Posts tagged: av
In the footballing world we’ve just had two big annual awards dished out: the Football Writers’ Award to Scott Parker and the Professional Footballers’ Award to Gareth Bale. The latter caused a particular controversy, partly due to the timing of the voting being just half way through the season but also because of divided opinion on who merits the award. Let me use a simplified, hypothetical example to show how a different voting system could help alleviate some of this debate.
Say for arguments sake a large majority of people (70%) believe that the award should go to the stand out player from the stand out team. As Manchester United are winning the league the candidates could include Nani, Ryan Giggs and Nemanja Vidic.
Another sector of opinion (30%) believe it should go to the player that has contributed the most to their own team: I’m thinking Charlie Adam, Gareth Bale or Scott Parker.
As the first group of people are considering the performance of individuals within a highly performing team, opinion is much more likely to be split. Nani, Giggs and Vidic may well all poll similarly high figures.
The second group of people could equally be split but, again for arguments sake, lets say they all eventually flock around Gareth Bale because of his European performances.
Here’s my hypothetical results:
Gareth Bale 30%
Ryan Giggs 24%
Nemaja Vidic 20%
Now despite most people believing the winner should go to the stand out player from the stand out team, Gareth Bale has come out on top and he wins the award. This is what happens in a majoritarian system, a concentrated minority opinion beats a divided majority.
How could we rectify it? Well there’s a number of ways but lets use the political topic of the day: the Alternative Vote system.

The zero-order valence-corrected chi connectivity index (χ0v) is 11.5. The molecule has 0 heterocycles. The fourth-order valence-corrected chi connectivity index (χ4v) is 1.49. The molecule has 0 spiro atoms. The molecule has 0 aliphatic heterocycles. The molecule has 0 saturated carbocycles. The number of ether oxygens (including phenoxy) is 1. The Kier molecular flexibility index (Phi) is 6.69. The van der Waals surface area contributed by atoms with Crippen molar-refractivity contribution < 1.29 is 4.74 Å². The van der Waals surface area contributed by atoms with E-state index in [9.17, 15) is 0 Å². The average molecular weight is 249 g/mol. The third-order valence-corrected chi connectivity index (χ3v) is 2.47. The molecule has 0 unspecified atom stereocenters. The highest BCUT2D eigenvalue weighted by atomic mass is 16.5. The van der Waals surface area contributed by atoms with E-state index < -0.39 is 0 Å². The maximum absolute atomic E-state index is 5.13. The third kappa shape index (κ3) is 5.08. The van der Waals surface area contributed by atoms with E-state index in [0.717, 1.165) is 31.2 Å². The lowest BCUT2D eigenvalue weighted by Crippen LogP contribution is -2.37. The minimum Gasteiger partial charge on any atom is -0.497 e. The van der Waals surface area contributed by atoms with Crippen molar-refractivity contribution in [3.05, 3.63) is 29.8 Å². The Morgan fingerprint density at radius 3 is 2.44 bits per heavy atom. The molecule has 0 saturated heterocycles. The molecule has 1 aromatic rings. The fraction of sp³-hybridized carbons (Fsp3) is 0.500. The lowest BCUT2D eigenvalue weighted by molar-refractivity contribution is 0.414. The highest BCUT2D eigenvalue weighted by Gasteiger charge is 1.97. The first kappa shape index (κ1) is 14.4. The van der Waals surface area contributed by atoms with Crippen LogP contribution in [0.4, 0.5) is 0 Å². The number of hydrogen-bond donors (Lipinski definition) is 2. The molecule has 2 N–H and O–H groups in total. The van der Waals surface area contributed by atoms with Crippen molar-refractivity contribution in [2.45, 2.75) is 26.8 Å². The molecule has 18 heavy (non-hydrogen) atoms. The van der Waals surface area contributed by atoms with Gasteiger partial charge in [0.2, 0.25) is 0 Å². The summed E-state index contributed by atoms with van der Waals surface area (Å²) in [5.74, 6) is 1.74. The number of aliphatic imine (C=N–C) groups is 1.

What happens here is that instead of selecting just one candidate, each voter can rank their most favoured candidates 1, 2, 3 and so on. This is called an order of preferences. If nobody reaches a majority (50%) on everybody’s first preference, then the candidate that finishes last is taken out and all of his second preferences are added to the other candidates’ total.
So in my example, nobody reaches 50% as the leader Bale sits on just 30%. As the bottom candidate is Vidic, out he goes and most of his second preference votes (three-quarters) go to Nani whilst the others (a quarter) go to Giggs.
We now look like this: Nani 41%; Bale 30%; Giggs 29%.
Still nobody has hit that 50% mark, so out goes Giggs and all of his preferences are predictably redistributed to Nani.
We have a winner: Nani hits a whopping 70% whilst Bale stays static on 30%.
Why is that more fair? Well the majority of people didn’t want a player like Bale to win, they wanted a player that stood out for the best team to win. Nani may not have been everybody’s first choice, but a majority of people would have been happier with him winning it than Gareth Bale. What we’ve got is a result that the majority are satisfied with.
Now I’ve avoided politics for much of this post but this is basically what the AV referendum is all about. The No camp want to keep a system where whoever gets the most votes wins. Sounds simple and fair doesn’t it? But as I hope my example as illustrated it can often mean that the majority of people end up with a result they don’t want.
The Yes camp want to make this small adjustment to a system of AV that should mean that more people are satisfied with the end result. All the voter has to do is put his preferences in order: 1, 2, 3. All the counter has to do is keep eliminating the lowest placed candidate until somebody ends up with 50%. Now that is certainly simple and is more likely to be fair.
Of course I wouldn’t make the outlandish claim that the system is perfect or that in every instance a similar scenario to the one above will occur. But it certainly increases the chances of the result being one that more people are happier with. That is why people should care about this referendum and that is why people should vote YES.